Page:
63 The role of epidemiology in causation inquiries was explained by Spigelman CJ in Seltsam Pty Ltd v McGuiness at [93] in the following terms:

    “With respect to many diseases, medical science is able to give clear and direct evidence of a causal relationship between a particular act or omission and a specific injury or disease. There are, however, fields of inquiry where medical science is not able to give evidence of that character. There are cases in which medical science cannot identify the biological or pathological mechanisms by which disease develops. In some cases medical science cannot determine the existence of a causal relationship. Such a state of affairs is not necessarily determinative of the existence or non-existence of a causal relationship for purposes of attributing legal responsibility. Epidemiological evidence may be able to fill the gap. It is of particular potential utility in the field of what is often referred to as ‘toxic torts’, especially in case of diseases with long latency periods.”

64 Professor Henderson’s evidence in terms supported a causal relationship; accordingly, the epidemiological evidence was not essential or dispositive. (emphasis added).

 The opinion also includes a notable,  brief discussion of whether it matters that science cannot yet explain every part of the biological process that results in the cancer.  The Court emphatically said "no," and explained the holding as follows:

116 It is convenient to deal first with the challenge to the “biological process” evidence. The appellants submitted that such evidence was “incapable” of supporting a finding in favour of the respondent, for three reasons. First, it was said that the biological processes remain “incompletely understood”. That assessment of scientific understanding may be accepted; but it takes the appellants nowhere. The civil standard of proof, on the balance of probabilities, permits a yawning gap between complete understanding and sufficient understanding. There may be an even greater gap between that which is “capable” of supporting a finding on the balance of probabilities and that which the appellants would accept “does” support such a finding. The submission misconceives the nature of the proceedings. (emphasis added).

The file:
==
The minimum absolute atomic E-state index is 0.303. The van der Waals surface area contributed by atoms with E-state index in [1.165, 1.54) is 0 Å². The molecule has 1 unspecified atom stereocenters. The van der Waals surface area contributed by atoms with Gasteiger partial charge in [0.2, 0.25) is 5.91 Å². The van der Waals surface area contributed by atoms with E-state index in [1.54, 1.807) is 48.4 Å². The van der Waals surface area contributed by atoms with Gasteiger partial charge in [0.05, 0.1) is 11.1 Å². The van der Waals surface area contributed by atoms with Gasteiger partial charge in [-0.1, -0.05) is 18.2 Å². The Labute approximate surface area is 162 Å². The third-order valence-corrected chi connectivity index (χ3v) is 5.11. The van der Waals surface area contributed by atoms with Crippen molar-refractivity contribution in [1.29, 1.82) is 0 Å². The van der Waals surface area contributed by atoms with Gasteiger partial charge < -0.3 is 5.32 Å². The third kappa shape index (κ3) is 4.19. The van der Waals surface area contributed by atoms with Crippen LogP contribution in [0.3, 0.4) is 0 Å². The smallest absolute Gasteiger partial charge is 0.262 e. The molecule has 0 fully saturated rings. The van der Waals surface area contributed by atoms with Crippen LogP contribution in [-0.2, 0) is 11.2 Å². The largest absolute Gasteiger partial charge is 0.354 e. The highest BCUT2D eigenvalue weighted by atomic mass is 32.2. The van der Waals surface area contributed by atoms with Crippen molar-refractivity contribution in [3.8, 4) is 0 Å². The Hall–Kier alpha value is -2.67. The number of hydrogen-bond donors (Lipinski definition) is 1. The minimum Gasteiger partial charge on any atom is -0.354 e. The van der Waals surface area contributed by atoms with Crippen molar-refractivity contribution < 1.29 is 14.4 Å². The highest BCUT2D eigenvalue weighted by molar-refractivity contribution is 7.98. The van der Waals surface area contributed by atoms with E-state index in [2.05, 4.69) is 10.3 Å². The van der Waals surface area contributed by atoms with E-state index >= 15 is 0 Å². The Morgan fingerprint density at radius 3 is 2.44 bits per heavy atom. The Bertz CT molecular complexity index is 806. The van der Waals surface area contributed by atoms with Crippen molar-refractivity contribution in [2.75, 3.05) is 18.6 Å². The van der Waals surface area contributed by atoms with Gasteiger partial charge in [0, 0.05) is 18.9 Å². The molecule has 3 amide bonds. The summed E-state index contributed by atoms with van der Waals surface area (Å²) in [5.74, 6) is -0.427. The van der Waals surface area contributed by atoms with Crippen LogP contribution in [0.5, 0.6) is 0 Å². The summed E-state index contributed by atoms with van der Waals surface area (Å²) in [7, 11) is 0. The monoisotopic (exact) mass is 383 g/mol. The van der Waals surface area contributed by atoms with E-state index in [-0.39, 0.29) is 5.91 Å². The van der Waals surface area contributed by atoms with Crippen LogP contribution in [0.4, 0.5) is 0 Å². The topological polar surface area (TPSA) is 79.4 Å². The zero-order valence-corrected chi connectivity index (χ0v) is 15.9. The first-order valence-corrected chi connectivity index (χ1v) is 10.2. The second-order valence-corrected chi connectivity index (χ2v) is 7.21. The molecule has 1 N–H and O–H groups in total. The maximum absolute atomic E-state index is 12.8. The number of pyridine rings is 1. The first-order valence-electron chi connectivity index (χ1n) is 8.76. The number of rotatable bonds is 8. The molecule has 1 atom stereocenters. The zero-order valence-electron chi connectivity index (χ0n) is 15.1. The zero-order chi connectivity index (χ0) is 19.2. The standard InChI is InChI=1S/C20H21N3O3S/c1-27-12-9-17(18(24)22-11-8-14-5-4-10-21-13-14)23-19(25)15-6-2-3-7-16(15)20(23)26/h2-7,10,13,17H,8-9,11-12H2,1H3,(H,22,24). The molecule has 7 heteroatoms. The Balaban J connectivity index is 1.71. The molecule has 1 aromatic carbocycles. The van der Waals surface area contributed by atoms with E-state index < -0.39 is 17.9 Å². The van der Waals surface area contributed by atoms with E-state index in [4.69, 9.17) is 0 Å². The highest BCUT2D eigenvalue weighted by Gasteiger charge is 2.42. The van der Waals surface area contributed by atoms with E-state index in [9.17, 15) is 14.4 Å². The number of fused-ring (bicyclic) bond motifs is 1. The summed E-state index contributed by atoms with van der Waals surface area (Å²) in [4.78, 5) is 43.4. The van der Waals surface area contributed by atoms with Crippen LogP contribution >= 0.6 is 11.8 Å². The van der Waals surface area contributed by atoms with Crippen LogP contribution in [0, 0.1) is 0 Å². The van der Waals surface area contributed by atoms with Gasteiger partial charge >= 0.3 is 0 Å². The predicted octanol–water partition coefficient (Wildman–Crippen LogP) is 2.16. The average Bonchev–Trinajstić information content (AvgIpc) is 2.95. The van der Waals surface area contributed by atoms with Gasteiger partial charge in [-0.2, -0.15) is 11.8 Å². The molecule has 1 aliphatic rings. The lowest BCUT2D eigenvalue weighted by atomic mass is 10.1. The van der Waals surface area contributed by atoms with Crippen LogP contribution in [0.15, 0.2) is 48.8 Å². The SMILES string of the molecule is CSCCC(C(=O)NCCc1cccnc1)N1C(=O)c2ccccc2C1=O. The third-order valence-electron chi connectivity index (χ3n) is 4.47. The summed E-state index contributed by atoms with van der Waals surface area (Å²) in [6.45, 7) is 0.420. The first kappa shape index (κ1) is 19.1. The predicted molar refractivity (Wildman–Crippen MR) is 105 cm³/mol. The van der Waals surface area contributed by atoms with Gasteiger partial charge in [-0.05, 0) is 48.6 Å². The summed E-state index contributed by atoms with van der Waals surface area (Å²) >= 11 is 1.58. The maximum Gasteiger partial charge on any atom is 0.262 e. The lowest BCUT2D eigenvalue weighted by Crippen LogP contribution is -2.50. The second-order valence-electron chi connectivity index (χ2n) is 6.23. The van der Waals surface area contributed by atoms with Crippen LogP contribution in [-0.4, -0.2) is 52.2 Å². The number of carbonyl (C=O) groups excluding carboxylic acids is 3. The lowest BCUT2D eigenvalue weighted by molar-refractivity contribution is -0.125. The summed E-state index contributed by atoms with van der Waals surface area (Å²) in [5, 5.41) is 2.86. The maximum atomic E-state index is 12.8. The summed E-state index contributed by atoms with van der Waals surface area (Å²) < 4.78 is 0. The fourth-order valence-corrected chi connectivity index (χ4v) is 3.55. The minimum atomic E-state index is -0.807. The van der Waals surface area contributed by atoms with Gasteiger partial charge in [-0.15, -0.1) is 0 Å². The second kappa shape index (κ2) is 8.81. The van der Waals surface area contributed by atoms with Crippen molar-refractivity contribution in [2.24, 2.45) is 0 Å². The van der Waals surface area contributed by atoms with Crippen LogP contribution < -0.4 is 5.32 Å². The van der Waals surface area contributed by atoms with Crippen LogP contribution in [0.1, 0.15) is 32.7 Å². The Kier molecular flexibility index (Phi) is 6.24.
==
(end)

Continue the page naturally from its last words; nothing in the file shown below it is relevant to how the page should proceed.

Estimates and disclosure of contingent risks are front and center these days in various contexts. Thus, asbestos-specific estimates and disclosures are prominently mentioned in a new  Australian appellate decision in CSR. The opinion was issued at the end of last week, and provides some narrow guidance on solvent schemes of arrangement for companies facing asbestos claiming. A prior post here  describes the trial court litigation regarding the efforts of CSR, an Australian business, to obtain judicial approval of a  reduction of its its asset base when it faces admittedly significant current and future asbestos claims.  The proposed reduction of assets would be accomplished through a "demerger" (in the US, we would call it a spinoff). 

The federal appellate court opinion in CSR is worth reading for those interested in the social and legal policy issues involving tort claiming and corporate transactions. That said,  the opinion is narrow. In short, the court did not approve the demerger, and did not find the demerger reasonable. Instead, it narrowly held that the trial court should allow the process to move forward to a meeting of creditors. 

The future developments in CSR will be interesting. At present, CSR’s demerger efforts are opposed by asbestos claimants, AISIC (the Australian counterpart to the SEC), a regional government  fund obligated to pay claims by persons suffering from asbestos-related diseases, and by a significant asbestos co-defendant, James Hardie.  To date, the objectors have not cross-examined various actuaries who prepared estimates of the future asbestos payments by CSR. it will important and interesting to see the substance that emerges from cross-examination of actuaries, if it occurs.  Cross-examination did not occur to date because the parties structured  the proceedings that way and allowed much of the information to remain "confidential."  The appellate court opinion seems to put the reasonableness of the actuarial reports squarely into play for  cross-examination and argument during future proceedings. Thus, the appellate court explained: